Sailor opens a pub – that isn’t

Lt(N) Gill Herringer puts the finishing touches on a carving created in her new workspace.

Lt(N) Gill Herringer puts the finishing touches on a carving created in her new workspace.

Peter Mallett, Staff Writer ~

Lt(N) Gill Herringer united her love of pubs with her creative craft tinkering to create O’Malley’s Irish Pub, Carpentry Shop, and upcoming Bakery.

Don’t let the name deceive you though, there’s no alcohol involved.

Her fledgling small business creates “fun, funky and useful wood art, with some sewing, some baking, and the best damn pickles you have ever tasted,” she says. “I’m slowly working on building up a decent inventory, but I also can do custom carving and other woodworking projects. The bakery part is what I envision adding later, you know, when I’m retired and can spend my weekends sitting behind a table at various farmers’ markets.”

The Naval Warfare Officer and instructor at Naval Fleet School (Pacific) Venture Division launched her uniquely branded workshop during the pandemic lock down, which afforded her lots of after-work free time. 

She cleared out her and her daughter’s hockey equipment and other items, and transformed the 600-square-foot unfinished basement space into a workshop. The set-up includes a work bench, woodworking tools, a label maker, organized piles of screws, and wood.

“I spent four days sorting and setting things up,” she said. “The new set up meant that instead of scrambling to pull out tools only when things needed fixing, I could actually make things, and I did.”

She has carved and built home décor items, selling them through word of mouth and her Facebook page at “very affordable prices.” The aim being to make a very modest profit, while paying for materials and giving people the opportunity to own affordable quality items.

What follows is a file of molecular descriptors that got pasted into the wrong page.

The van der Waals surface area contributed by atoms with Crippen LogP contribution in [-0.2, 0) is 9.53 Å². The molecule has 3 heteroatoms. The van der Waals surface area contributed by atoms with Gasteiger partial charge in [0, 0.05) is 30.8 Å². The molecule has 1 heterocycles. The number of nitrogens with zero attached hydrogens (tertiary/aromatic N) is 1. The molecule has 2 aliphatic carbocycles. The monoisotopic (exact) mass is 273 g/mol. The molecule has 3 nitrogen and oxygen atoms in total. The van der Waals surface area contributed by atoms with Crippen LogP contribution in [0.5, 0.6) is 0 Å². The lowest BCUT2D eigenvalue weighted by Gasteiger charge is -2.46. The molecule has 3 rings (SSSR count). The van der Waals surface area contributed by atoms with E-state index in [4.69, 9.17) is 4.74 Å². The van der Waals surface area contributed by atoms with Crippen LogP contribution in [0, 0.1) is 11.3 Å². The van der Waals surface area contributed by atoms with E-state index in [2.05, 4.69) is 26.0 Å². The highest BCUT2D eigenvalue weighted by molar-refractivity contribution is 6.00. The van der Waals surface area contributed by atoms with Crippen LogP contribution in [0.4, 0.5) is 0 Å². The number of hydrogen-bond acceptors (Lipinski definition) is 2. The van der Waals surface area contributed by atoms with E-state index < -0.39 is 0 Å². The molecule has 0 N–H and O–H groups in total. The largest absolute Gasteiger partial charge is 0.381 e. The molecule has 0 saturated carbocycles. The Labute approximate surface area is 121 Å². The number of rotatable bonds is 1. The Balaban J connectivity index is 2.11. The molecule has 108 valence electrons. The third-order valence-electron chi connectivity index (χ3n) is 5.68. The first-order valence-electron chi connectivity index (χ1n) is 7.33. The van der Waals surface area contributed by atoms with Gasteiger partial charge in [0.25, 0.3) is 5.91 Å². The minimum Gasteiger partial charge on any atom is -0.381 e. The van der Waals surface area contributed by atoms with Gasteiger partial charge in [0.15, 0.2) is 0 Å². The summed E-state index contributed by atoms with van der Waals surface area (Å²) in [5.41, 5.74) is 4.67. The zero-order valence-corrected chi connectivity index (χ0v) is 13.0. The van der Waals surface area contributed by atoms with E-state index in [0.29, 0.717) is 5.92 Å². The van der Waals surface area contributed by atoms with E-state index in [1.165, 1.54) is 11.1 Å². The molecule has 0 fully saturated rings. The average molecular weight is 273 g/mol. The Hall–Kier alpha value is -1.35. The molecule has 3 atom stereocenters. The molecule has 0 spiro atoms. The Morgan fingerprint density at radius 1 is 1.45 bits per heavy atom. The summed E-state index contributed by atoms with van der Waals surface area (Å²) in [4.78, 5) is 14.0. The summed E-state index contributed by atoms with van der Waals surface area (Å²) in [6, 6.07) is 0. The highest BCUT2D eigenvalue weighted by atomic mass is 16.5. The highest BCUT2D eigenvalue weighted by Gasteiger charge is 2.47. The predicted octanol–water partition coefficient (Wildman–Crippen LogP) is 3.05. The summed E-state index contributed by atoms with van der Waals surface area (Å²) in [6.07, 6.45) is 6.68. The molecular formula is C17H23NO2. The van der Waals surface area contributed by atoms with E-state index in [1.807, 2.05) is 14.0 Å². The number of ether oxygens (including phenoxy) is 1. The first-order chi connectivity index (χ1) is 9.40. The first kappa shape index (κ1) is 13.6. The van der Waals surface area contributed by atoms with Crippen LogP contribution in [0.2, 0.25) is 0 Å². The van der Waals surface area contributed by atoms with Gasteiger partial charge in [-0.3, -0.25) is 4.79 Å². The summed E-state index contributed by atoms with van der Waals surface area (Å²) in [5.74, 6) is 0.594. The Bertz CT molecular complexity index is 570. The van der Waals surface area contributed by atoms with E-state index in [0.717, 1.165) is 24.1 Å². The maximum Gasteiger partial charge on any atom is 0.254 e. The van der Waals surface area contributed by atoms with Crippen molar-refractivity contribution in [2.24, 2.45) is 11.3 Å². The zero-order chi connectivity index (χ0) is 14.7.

“The business grew out of a hobby because I eventually ran out of things to make for myself,” she says. “Now I make things for friends, co-workers, and sometimes through word of mouth on my Facebook page.”

Wood carving served her well during a recent deployment aboard HMCS Ottawa for Operation Neon.

“Carving is really an activity that helps me attain a healthy work-life balance,” she says. “It’s a hobby I can take with me on my ship because I can bring my tools and wood to work on. It’s something to keep my spirits up when I’m away because it can get boring during down hours on the ship.”

But where does the pub theme fit in?

Lt(N) Herringer grew up in Montreal and before joining the navy more than 25 years ago she frequented Irish pubs such as Old Dublin and Hurley’s, where pints were hoisted, dancing ensued, and loud music blared long into the night. After joining the forces and being posted to Halifax, she visited Halifax-famed The Lower Deck. Further afield, while on deployments to South East Asia, she visited Irish pubs in Darwin and Brisbane, Australia, Singapore, and other locations.

“So when I returned home from a deployment back in 2016, I decided I would make a pretend Irish pub in my home. All you really need is to create a Facebook place and magically there is a pub that is real because the internet says it is. So of course, when it came time to find a name for my business, why not name it after the pub that doesn’t even exist?” she quips.


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